Headaches

Headaches are one of the most common types of pain and one of the most frequent causes of presentation to physicians and clinics. They are also known as cephalgias and may present as isolated phenomena, or can be seen as a symptom of a variety of acute or chronic diseases. Three-fourths of all adults experience headaches in the US. In that, nine out of 10 women and seven out of 10 men experience them. Headaches represent 10 percent of all visits to the emergency room and the public spends over $2 billion annually on over the counter medications to treat headaches. Biomedicine and Traditional Chinese Medicine have developed their own systems to treat them.

Biomedicine

Headaches are multifactorial and complex. They can be affected or exacerbated by internal and external stimuli. Well known triggers include muscular tension, stress, fatigue, diet, menstruation or environmental stimuli such as smoking (nicotine is a vasoconstrictor and carbon monoxide is a vasodilator; together they can trigger a migraine).

Headaches are associated with constriction or dilation of intracranial and extracranial arteries. External structures of the head are pain sensitive and prone to tension. Internally, brain lesions can cause mass, fluid or hemorrhage that affect pain sensitive structures such as arteries, blood vessels and certain cranial nerves (e.g., CN V, VII, IX, X). Hormonal imbalances also account for a great deal.

There are two divisions of headaches in Biomedicine. They are primary headaches, which have no known causality, and secondary headaches, which are related to other pathologies or underlying conditions. Primary headaches account for 90 percent of reports and include (in this order of prevalence) tension, migraine and cluster headaches – all of which are considered vascular – and muscular contraction or a combination if the two. Primary headaches are diagnosed only when underlying diseases are ruled out. Secondary headaches are usually caused by infections or trauma.

Biomedical treatment of headaches can be varied via drugs, stress relief, lifestyle changes and prevention. Common analgesics include aspirin, acetaminophen, nonsteroidal anti-inflammatory drugs (NSAIDs), narcotics, caffeine and antibiotics. Theses can be administered via nasal, oral, parenteral, or rectal routes. They usually dull pain receptors and do not help with the true cause.

As part of a prevention program most moderate exercise has been found to be helpful in decreasing the frequency of headaches. Exercises that reduce stress and increase cardiovascular capacity were the more effective.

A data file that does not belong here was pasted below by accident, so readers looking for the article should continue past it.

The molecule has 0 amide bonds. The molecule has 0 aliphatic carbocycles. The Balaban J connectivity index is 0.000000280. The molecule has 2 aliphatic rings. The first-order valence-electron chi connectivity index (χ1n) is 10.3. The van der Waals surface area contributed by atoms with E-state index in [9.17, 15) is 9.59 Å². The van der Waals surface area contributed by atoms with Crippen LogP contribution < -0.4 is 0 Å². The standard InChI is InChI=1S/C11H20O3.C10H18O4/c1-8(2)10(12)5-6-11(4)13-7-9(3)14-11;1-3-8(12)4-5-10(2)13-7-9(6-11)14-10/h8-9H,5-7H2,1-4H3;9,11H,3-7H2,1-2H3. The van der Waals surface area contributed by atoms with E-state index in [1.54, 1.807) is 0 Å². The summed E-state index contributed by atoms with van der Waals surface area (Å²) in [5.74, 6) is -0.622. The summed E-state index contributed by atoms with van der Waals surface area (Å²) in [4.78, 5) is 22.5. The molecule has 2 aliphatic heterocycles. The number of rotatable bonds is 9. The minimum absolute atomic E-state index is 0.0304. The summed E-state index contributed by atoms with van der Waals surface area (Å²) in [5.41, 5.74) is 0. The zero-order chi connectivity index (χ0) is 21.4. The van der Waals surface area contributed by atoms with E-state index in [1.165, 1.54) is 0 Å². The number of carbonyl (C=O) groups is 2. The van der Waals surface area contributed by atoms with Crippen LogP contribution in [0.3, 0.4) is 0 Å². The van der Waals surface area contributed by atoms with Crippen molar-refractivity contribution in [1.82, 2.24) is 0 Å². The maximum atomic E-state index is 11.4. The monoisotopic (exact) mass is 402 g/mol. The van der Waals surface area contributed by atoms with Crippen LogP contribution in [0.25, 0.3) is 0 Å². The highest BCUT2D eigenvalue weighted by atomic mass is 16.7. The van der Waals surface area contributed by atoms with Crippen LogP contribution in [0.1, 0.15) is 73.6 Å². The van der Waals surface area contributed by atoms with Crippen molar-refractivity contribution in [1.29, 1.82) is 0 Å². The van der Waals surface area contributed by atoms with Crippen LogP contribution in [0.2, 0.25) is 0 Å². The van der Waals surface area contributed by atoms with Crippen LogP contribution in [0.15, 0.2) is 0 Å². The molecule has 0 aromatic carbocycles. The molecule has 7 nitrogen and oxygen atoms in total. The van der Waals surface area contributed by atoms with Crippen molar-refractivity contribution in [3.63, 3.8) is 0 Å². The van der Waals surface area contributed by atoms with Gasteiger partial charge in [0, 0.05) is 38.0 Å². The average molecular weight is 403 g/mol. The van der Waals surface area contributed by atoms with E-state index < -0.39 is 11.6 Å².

Traditional Chinese Medicine (TCM)

In TCM, headaches are seen as blockages of qi, blood (xue) and body fluids (jin ye) in the channels of the head with various disharmonies such as excess (shi) and deficiency (xu) disorders in the upper and lower parts of the body. Two-thirds of headaches are considered excess, and may affect any of the 11 channels (mai) that cross the head. These channels are the Liver, Ren, Du, Yin and Yang Qiao, and the six regular Yang Mai.

Headache etiology includes constitution, emotions, overwork, excessive sexual activity, diet, accidents and external pathogenic factors. Constitution depends on parental health months before and at the time of conception and the conditions of the actual pregnancy. Overworking parents may have a child with Spleen Xu or digestive weakness with headaches on the forehead that may be easily affected by food intake. Emotions are a common cause of headaches and may present with various symptoms. Overwork may cause Kidney Yin Xu and headache in the whole head. Excess sexual activity may temporarily deplete Kidney Essence and may cause occipital or whole head pain. Diet may cause the most variables due to food energetics, and modern food additives that have not necessarily been explored via TCM. Accidents will cause blood stasis (Yu Xue) and may present at a later or unrelated time. External factors such as wind easily effect the upper body. In assessing and diagnosing it is important to take all of this into consideration.

TCM prevention and treatment of headaches includes but is not limited to acupuncture (best for acute), Tui Na, herbal treatments, dietary recommendations and qi gong.

I am not associated with Duke University. I do however appreciate their efforts in researching this medicine.

 

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About George Tabares L.Ac., Doctoral Fellow

George is an Acupuncturist & Doctoral Fellow who improves patient health using Herbal Formulas, Nutrition, Asian Bodywork &, Corrective Exercise in Austin & San Antonio, TX. Contact him at 619.723.6705 or George@TabaresActiveHealth.com

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